Airlines charged more in UK despite falling oil prices

Ryanair CEO: We were obsessed with low costs

Falling oil prices do not always translate into lower airfares.

Airfares for passengers flying in and out of Britain jumped 46% from November to December, the Office of National Statistics revealed in its inflation report for 2015. The monthly increase was the largest since 2002, and considerably higher than the 19% jump over the same period in 2014, the ONS said.

Crude prices, which had been at $45.47 a barrel at the start of November, fell below $41 by the end of 2015.

U.S. passengers fared better. Falling oil prices and fierce competition forced fares down for most of 2015, and flight costs were only slightly higher in December versus November, according to travel research group Harrell Associates.

Related: Why flying stinks, and you’re still paying more

In the UK, it’s not unusual to see ticket prices jump when schools are closed for holidays, but the 46% increase shows that fares are “highly variable” despite the steep fall in oil prices, said the ONS.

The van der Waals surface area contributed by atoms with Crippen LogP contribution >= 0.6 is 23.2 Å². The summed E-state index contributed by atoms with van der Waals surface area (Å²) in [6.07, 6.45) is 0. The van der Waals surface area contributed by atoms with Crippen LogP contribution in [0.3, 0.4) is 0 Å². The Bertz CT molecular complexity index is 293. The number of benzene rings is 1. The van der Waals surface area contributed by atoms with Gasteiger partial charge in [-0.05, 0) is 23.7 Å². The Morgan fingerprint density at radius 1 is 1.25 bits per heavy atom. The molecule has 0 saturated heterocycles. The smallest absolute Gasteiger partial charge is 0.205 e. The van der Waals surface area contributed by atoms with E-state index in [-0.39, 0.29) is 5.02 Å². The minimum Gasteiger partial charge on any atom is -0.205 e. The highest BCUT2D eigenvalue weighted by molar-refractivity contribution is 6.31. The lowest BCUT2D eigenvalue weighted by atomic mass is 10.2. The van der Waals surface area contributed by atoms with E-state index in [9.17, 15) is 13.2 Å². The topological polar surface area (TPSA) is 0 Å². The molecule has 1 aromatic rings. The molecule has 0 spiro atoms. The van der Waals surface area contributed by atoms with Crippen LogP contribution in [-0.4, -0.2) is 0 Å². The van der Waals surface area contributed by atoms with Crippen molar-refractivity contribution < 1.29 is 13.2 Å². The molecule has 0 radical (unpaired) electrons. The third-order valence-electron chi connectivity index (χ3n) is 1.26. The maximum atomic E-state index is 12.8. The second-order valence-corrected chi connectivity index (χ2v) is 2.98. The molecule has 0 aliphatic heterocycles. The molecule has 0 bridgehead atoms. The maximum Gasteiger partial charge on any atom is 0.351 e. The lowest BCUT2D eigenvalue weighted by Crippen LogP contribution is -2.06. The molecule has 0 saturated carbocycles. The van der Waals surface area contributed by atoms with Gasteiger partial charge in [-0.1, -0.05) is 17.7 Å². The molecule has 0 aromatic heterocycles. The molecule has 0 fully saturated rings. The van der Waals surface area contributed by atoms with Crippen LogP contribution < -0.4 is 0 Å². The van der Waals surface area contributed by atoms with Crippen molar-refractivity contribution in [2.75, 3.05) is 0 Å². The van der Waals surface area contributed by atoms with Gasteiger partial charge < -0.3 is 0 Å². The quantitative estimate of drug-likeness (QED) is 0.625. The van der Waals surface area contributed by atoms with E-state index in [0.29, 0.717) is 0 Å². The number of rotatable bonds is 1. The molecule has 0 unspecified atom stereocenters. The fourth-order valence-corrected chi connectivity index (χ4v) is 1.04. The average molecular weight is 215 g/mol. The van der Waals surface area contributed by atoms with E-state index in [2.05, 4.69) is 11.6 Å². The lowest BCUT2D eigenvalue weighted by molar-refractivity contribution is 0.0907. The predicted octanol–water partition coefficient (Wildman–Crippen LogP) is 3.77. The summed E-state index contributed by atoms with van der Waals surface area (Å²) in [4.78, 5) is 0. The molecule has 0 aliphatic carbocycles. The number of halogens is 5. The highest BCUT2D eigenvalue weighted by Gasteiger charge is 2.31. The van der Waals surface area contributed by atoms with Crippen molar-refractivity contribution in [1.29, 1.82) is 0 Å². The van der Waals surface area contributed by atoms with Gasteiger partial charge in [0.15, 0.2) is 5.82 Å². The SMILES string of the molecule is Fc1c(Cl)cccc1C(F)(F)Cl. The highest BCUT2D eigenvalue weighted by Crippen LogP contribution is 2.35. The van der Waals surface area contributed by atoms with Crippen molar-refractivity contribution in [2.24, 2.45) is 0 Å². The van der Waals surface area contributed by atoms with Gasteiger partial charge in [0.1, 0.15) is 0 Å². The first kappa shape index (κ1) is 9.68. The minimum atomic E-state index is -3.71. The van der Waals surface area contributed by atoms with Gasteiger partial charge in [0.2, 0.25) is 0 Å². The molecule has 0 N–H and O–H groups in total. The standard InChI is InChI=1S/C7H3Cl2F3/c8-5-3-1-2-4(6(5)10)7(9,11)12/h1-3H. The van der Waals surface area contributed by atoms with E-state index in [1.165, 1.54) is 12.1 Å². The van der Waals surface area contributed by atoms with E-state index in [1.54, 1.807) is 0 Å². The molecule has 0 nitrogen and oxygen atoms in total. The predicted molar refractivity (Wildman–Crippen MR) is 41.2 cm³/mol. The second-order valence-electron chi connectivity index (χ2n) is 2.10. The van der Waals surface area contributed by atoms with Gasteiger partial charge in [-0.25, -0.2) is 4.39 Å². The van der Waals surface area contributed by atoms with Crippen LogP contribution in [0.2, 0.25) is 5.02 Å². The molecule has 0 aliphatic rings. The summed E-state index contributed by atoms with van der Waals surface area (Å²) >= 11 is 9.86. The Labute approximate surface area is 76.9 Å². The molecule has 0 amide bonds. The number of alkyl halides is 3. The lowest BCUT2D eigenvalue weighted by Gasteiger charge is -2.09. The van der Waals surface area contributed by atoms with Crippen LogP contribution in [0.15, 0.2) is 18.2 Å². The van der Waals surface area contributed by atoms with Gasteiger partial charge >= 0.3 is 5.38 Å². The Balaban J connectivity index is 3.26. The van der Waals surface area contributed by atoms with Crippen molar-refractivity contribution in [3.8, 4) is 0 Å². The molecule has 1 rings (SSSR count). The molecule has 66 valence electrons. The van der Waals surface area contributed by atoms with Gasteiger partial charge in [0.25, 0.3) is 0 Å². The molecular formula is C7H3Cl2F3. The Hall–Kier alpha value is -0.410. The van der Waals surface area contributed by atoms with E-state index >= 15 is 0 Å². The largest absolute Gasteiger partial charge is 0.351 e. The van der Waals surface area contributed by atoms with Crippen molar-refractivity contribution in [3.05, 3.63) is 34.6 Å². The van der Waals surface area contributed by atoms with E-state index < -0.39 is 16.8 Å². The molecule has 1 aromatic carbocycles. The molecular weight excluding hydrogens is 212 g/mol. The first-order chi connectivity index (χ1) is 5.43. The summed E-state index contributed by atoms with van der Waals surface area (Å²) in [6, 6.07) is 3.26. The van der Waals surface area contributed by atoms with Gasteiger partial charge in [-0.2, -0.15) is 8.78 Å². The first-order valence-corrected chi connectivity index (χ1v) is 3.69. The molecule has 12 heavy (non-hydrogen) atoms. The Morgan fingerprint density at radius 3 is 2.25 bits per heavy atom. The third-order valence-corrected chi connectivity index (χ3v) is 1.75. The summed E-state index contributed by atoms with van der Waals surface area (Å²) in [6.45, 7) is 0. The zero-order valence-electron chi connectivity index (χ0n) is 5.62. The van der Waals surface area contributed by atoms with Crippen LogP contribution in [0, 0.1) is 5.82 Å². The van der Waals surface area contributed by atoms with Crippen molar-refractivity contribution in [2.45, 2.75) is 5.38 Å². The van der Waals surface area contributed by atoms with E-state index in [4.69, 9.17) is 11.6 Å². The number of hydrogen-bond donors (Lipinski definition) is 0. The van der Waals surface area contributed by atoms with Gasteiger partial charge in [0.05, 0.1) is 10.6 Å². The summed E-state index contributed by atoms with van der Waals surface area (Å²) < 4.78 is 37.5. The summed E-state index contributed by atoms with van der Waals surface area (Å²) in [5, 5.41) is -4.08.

The agency said airfares were the biggest single contributor to inflation, what little there was. UK inflation came in at 0.2% for 2015.

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“The fact that airlines can rise prices to this extent demonstrates robust underlying pricing power and strong consumer demand,” said market analyst Alan Clarke of Scotiabank.

British consumers appeared to put up with December’s huge jump. Passenger numbers rose around 4% in December compared to the same month in 2014, according to government statistics. “Consumers are spending the windfall from lower outgoings on food and [gasoline],” said Clarke.

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